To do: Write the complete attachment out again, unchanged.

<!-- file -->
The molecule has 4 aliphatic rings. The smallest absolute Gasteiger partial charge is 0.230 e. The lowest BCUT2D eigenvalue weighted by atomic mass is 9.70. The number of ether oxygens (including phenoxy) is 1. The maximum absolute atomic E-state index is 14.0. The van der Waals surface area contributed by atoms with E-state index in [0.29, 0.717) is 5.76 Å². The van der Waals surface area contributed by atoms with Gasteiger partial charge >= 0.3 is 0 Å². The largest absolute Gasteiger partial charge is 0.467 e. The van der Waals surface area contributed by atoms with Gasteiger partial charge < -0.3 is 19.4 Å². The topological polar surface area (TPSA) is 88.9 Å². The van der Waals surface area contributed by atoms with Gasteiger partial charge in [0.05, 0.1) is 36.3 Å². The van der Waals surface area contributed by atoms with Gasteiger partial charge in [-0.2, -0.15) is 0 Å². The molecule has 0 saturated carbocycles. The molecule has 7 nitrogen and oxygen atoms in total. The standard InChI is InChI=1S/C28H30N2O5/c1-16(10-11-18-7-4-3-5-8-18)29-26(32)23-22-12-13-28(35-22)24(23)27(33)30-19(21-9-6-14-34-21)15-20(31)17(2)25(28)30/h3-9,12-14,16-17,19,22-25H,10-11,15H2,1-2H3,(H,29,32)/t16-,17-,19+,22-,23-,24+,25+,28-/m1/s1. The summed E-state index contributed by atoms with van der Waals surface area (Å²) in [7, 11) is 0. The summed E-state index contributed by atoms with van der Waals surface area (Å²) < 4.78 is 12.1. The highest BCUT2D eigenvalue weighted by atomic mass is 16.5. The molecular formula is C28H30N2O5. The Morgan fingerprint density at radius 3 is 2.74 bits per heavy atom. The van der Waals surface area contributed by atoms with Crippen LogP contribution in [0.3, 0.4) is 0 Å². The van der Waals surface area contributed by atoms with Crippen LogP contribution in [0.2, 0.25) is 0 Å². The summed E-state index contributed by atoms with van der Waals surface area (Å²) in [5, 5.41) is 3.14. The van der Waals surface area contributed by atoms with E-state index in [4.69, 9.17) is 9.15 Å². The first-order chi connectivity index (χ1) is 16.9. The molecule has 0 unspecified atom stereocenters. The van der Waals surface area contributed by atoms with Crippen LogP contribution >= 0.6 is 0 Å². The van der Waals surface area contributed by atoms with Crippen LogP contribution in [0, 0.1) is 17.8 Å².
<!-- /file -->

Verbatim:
The molecule has 4 aliphatic rings. The smallest absolute Gasteiger partial charge is 0.230 e. The lowest BCUT2D eigenvalue weighted by atomic mass is 9.70. The number of ether oxygens (including phenoxy) is 1. The maximum absolute atomic E-state index is 14.0. The van der Waals surface area contributed by atoms with E-state index in [0.29, 0.717) is 5.76 Å². The van der Waals surface area contributed by atoms with Gasteiger partial charge >= 0.3 is 0 Å². The largest absolute Gasteiger partial charge is 0.467 e. The van der Waals surface area contributed by atoms with Gasteiger partial charge < -0.3 is 19.4 Å². The topological polar surface area (TPSA) is 88.9 Å². The van der Waals surface area contributed by atoms with Gasteiger partial charge in [0.05, 0.1) is 36.3 Å². The van der Waals surface area contributed by atoms with Gasteiger partial charge in [-0.2, -0.15) is 0 Å². The molecule has 0 saturated carbocycles. The molecule has 7 nitrogen and oxygen atoms in total. The standard InChI is InChI=1S/C28H30N2O5/c1-16(10-11-18-7-4-3-5-8-18)29-26(32)23-22-12-13-28(35-22)24(23)27(33)30-19(21-9-6-14-34-21)15-20(31)17(2)25(28)30/h3-9,12-14,16-17,19,22-25H,10-11,15H2,1-2H3,(H,29,32)/t16-,17-,19+,22-,23-,24+,25+,28-/m1/s1. The summed E-state index contributed by atoms with van der Waals surface area (Å²) in [7, 11) is 0. The summed E-state index contributed by atoms with van der Waals surface area (Å²) < 4.78 is 12.1. The highest BCUT2D eigenvalue weighted by atomic mass is 16.5. The molecular formula is C28H30N2O5. The Morgan fingerprint density at radius 3 is 2.74 bits per heavy atom. The van der Waals surface area contributed by atoms with Crippen LogP contribution in [0.3, 0.4) is 0 Å². The van der Waals surface area contributed by atoms with Crippen LogP contribution in [0.2, 0.25) is 0 Å². The summed E-state index contributed by atoms with van der Waals surface area (Å²) in [5, 5.41) is 3.14. The van der Waals surface area contributed by atoms with E-state index in [4.69, 9.17) is 9.15 Å². The first-order chi connectivity index (χ1) is 16.9. The molecule has 0 unspecified atom stereocenters. The van der Waals surface area contributed by atoms with Crippen LogP contribution >= 0.6 is 0 Å². The van der Waals surface area contributed by atoms with Crippen LogP contribution in [0, 0.1) is 17.8 Å².